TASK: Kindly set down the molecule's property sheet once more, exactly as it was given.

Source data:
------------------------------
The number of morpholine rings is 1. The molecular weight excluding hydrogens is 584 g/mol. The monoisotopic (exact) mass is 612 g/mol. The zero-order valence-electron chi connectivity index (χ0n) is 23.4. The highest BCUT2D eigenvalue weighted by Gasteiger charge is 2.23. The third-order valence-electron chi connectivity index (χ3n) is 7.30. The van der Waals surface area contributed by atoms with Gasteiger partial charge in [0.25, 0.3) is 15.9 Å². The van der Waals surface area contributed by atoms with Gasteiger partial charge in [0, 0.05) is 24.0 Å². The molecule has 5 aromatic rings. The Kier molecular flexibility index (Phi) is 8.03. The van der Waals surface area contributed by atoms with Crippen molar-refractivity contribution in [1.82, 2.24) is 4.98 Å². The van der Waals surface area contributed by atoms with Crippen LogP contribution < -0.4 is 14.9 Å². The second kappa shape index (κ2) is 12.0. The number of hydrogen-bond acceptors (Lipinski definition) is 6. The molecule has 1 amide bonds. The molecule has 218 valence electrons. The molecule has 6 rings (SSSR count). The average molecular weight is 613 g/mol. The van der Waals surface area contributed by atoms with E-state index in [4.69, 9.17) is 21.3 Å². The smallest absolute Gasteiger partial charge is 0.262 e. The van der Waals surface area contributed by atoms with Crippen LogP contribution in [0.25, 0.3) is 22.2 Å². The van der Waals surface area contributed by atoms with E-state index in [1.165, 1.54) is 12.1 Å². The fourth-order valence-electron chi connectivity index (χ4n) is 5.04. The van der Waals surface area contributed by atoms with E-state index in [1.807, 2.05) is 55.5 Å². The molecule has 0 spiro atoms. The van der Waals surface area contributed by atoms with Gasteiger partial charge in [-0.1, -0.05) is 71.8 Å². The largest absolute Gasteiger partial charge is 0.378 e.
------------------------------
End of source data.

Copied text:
The number of morpholine rings is 1. The molecular weight excluding hydrogens is 584 g/mol. The monoisotopic (exact) mass is 612 g/mol. The zero-order valence-electron chi connectivity index (χ0n) is 23.4. The highest BCUT2D eigenvalue weighted by Gasteiger charge is 2.23. The third-order valence-electron chi connectivity index (χ3n) is 7.30. The van der Waals surface area contributed by atoms with Gasteiger partial charge in [0.25, 0.3) is 15.9 Å². The van der Waals surface area contributed by atoms with Gasteiger partial charge in [0, 0.05) is 24.0 Å². The molecule has 5 aromatic rings. The Kier molecular flexibility index (Phi) is 8.03. The van der Waals surface area contributed by atoms with Crippen molar-refractivity contribution in [1.82, 2.24) is 4.98 Å². The van der Waals surface area contributed by atoms with Crippen LogP contribution < -0.4 is 14.9 Å². The second kappa shape index (κ2) is 12.0. The number of hydrogen-bond acceptors (Lipinski definition) is 6. The molecule has 1 amide bonds. The molecule has 218 valence electrons. The molecule has 6 rings (SSSR count). The average molecular weight is 613 g/mol. The van der Waals surface area contributed by atoms with E-state index in [4.69, 9.17) is 21.3 Å². The smallest absolute Gasteiger partial charge is 0.262 e. The van der Waals surface area contributed by atoms with Crippen LogP contribution in [0.25, 0.3) is 22.2 Å². The van der Waals surface area contributed by atoms with E-state index in [1.165, 1.54) is 12.1 Å². The fourth-order valence-electron chi connectivity index (χ4n) is 5.04. The van der Waals surface area contributed by atoms with E-state index in [1.807, 2.05) is 55.5 Å². The molecule has 0 spiro atoms. The van der Waals surface area contributed by atoms with Gasteiger partial charge in [-0.1, -0.05) is 71.8 Å². The largest absolute Gasteiger partial charge is 0.378 e.